To the family and friends of people with dementia

I cannot claim this is what most or even many people with dementia would want their families and friends who no longer support them or visit them or spend time with them since being diagnosed with dementia to hear… A great many of us with dementia no longer have ‘active’ relationships with them, although we do still love you, and most of us miss you in our lives. Peter Allan, one of my all time musical heroes, sings about love.

12 thoughts on “To the family and friends of people with dementia

  1. Thanks Kate. Lovely thought to do it in this way. I suspect you are speaking for many people with dementia who are no longer able to do this.

    • Sadly, I suspect that is correct, especially when I read research about how FEW other to visit someone once they are in a residential care facility. I hear the stories of loss and grief almost every day… if only families and friends would stop and think how hurtful and unkind it is before they disappear.

  2. We are the lucky ones. We still have some contact with friends and their support. And mh family have accepted this disease. And help us to move forward and try to enjoy the life we have. We have wonderfull carers who are such treasures. Xx 😊

    • I still feel lucky, even though many of my ‘old friends and family’ no longer contact us – I have an amazing, brilliant, totally loving and unconditional, and wonderful group of very close friends who do, and about 6 family beyond my husband and sons who are brilliant. Every day, I hear stories of this loss of friends and family – from people with dementia all around the world, so this blog was a ‘Clarion call’ to all of them to ‘come back’… we all say to each other, if we were not all in the online global community, we would all be VERY lonely for human contact.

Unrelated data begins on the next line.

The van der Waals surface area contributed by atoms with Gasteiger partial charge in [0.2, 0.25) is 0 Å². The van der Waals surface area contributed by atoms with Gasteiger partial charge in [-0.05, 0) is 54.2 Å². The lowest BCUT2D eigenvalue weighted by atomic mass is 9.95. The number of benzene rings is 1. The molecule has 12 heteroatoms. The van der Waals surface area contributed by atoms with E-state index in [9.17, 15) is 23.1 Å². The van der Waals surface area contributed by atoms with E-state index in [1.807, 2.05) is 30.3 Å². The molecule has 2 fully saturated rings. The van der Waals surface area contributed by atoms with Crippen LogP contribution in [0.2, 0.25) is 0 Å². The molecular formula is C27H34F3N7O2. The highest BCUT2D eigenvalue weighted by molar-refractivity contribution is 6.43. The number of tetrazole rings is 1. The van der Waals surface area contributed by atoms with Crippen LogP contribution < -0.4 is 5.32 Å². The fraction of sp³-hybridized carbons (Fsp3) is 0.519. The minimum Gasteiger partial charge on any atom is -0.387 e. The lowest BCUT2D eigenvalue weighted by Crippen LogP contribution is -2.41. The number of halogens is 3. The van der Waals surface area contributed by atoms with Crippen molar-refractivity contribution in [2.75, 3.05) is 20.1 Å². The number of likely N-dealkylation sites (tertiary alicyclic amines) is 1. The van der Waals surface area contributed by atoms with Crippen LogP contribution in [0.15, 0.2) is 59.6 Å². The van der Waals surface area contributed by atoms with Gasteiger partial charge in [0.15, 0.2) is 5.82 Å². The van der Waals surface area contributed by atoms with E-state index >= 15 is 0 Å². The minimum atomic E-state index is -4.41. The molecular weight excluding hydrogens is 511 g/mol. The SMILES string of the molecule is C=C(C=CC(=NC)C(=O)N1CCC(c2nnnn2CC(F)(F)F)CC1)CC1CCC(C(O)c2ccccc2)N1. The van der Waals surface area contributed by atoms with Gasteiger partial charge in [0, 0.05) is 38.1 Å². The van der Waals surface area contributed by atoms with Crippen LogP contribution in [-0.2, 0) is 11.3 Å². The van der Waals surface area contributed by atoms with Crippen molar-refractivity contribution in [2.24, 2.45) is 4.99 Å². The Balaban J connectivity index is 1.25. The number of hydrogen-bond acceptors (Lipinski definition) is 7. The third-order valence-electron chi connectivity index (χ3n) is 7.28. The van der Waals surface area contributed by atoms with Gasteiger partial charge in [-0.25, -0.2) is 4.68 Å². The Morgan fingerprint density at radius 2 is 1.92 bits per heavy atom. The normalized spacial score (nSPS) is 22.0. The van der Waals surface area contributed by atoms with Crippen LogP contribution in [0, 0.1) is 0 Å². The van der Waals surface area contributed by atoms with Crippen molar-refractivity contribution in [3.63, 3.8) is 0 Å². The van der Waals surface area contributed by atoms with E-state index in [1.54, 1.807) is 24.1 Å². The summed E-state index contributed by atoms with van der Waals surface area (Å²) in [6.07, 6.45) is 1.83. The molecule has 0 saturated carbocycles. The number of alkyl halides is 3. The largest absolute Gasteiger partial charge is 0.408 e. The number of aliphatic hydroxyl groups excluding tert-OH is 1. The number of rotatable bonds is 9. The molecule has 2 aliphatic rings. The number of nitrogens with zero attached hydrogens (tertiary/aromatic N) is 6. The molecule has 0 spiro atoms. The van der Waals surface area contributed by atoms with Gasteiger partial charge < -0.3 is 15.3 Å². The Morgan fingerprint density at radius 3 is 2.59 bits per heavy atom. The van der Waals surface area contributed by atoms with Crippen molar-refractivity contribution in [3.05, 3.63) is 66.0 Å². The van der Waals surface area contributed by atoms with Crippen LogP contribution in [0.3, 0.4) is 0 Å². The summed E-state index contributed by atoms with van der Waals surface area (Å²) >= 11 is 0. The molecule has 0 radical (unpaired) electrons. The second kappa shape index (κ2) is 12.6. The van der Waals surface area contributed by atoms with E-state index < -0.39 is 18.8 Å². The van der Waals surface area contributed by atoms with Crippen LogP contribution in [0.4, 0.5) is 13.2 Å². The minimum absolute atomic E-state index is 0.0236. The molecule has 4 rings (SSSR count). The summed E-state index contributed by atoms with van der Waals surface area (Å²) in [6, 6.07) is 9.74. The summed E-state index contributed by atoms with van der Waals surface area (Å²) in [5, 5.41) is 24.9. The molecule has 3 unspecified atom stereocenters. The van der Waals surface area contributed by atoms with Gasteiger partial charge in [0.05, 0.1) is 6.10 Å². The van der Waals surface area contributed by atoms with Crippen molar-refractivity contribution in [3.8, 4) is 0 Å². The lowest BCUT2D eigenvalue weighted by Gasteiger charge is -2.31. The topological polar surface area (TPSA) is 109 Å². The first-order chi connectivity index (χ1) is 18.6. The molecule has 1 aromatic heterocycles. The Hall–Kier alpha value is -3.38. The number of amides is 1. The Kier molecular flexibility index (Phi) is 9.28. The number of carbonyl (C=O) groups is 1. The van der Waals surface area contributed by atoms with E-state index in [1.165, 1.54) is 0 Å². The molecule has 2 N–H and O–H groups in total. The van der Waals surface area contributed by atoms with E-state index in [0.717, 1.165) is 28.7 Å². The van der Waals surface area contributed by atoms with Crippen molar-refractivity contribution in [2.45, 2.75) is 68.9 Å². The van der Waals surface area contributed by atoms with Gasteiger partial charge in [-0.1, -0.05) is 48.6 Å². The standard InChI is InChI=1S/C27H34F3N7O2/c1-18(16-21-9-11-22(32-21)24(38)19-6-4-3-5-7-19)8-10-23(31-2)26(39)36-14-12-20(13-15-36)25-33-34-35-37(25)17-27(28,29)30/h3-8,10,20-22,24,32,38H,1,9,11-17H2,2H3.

3. Thanks Kate I’ll play this for my mum soon. She is 95 in a couple of weeks and loves music. Her dementia is taking it’s toll now and she is rather unsteady on her feet. So I’ll hold her hand and we’ill remember dancing together. She would go over the steps with me, clad in her dressing gown, when I returned home after a night at Victor Sylverster’s Dance Studio in Coventry.

The only thing missing in this global conversation is YOUR voice... Thank you.

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